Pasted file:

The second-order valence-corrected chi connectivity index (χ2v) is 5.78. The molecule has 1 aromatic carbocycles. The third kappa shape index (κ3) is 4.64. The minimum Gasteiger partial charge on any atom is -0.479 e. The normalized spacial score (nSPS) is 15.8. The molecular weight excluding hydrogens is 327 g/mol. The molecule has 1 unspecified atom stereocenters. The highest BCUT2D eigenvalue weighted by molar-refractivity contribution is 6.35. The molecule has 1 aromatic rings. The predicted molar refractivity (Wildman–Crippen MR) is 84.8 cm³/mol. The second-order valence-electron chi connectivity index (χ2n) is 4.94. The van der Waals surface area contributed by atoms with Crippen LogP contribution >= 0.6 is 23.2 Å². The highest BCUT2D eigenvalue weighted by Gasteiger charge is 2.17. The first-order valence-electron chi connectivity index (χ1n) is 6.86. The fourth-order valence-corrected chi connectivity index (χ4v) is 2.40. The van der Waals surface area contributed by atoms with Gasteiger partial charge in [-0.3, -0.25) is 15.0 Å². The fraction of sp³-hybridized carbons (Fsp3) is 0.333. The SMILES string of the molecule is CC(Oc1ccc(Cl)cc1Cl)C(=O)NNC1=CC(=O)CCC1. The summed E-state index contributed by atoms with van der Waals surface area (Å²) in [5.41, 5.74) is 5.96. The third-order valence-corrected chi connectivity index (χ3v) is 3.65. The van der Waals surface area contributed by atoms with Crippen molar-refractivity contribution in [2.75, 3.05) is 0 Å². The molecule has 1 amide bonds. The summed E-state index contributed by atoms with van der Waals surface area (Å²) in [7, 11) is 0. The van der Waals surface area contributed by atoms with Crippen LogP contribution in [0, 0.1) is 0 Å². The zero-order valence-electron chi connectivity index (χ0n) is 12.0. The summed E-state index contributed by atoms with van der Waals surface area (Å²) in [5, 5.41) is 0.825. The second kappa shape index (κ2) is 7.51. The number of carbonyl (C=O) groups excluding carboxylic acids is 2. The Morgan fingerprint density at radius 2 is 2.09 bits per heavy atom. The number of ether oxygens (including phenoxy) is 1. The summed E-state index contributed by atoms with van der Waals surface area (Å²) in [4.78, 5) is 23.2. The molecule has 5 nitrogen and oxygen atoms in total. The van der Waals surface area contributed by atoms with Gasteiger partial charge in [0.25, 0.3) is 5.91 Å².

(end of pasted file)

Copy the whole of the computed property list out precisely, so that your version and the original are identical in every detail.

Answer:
The second-order valence-corrected chi connectivity index (χ2v) is 5.78. The molecule has 1 aromatic carbocycles. The third kappa shape index (κ3) is 4.64. The minimum Gasteiger partial charge on any atom is -0.479 e. The normalized spacial score (nSPS) is 15.8. The molecular weight excluding hydrogens is 327 g/mol. The molecule has 1 unspecified atom stereocenters. The highest BCUT2D eigenvalue weighted by molar-refractivity contribution is 6.35. The molecule has 1 aromatic rings. The predicted molar refractivity (Wildman–Crippen MR) is 84.8 cm³/mol. The second-order valence-electron chi connectivity index (χ2n) is 4.94. The van der Waals surface area contributed by atoms with Crippen LogP contribution >= 0.6 is 23.2 Å². The highest BCUT2D eigenvalue weighted by Gasteiger charge is 2.17. The first-order valence-electron chi connectivity index (χ1n) is 6.86. The fourth-order valence-corrected chi connectivity index (χ4v) is 2.40. The van der Waals surface area contributed by atoms with Gasteiger partial charge in [-0.3, -0.25) is 15.0 Å². The fraction of sp³-hybridized carbons (Fsp3) is 0.333. The SMILES string of the molecule is CC(Oc1ccc(Cl)cc1Cl)C(=O)NNC1=CC(=O)CCC1. The summed E-state index contributed by atoms with van der Waals surface area (Å²) in [5.41, 5.74) is 5.96. The third-order valence-corrected chi connectivity index (χ3v) is 3.65. The van der Waals surface area contributed by atoms with Crippen molar-refractivity contribution in [2.75, 3.05) is 0 Å². The molecule has 1 amide bonds. The summed E-state index contributed by atoms with van der Waals surface area (Å²) in [7, 11) is 0. The van der Waals surface area contributed by atoms with Crippen LogP contribution in [0, 0.1) is 0 Å². The zero-order valence-electron chi connectivity index (χ0n) is 12.0. The summed E-state index contributed by atoms with van der Waals surface area (Å²) in [5, 5.41) is 0.825. The second kappa shape index (κ2) is 7.51. The number of carbonyl (C=O) groups excluding carboxylic acids is 2. The Morgan fingerprint density at radius 2 is 2.09 bits per heavy atom. The number of ether oxygens (including phenoxy) is 1. The summed E-state index contributed by atoms with van der Waals surface area (Å²) in [4.78, 5) is 23.2. The molecule has 5 nitrogen and oxygen atoms in total. The van der Waals surface area contributed by atoms with Gasteiger partial charge in [0.25, 0.3) is 5.91 Å².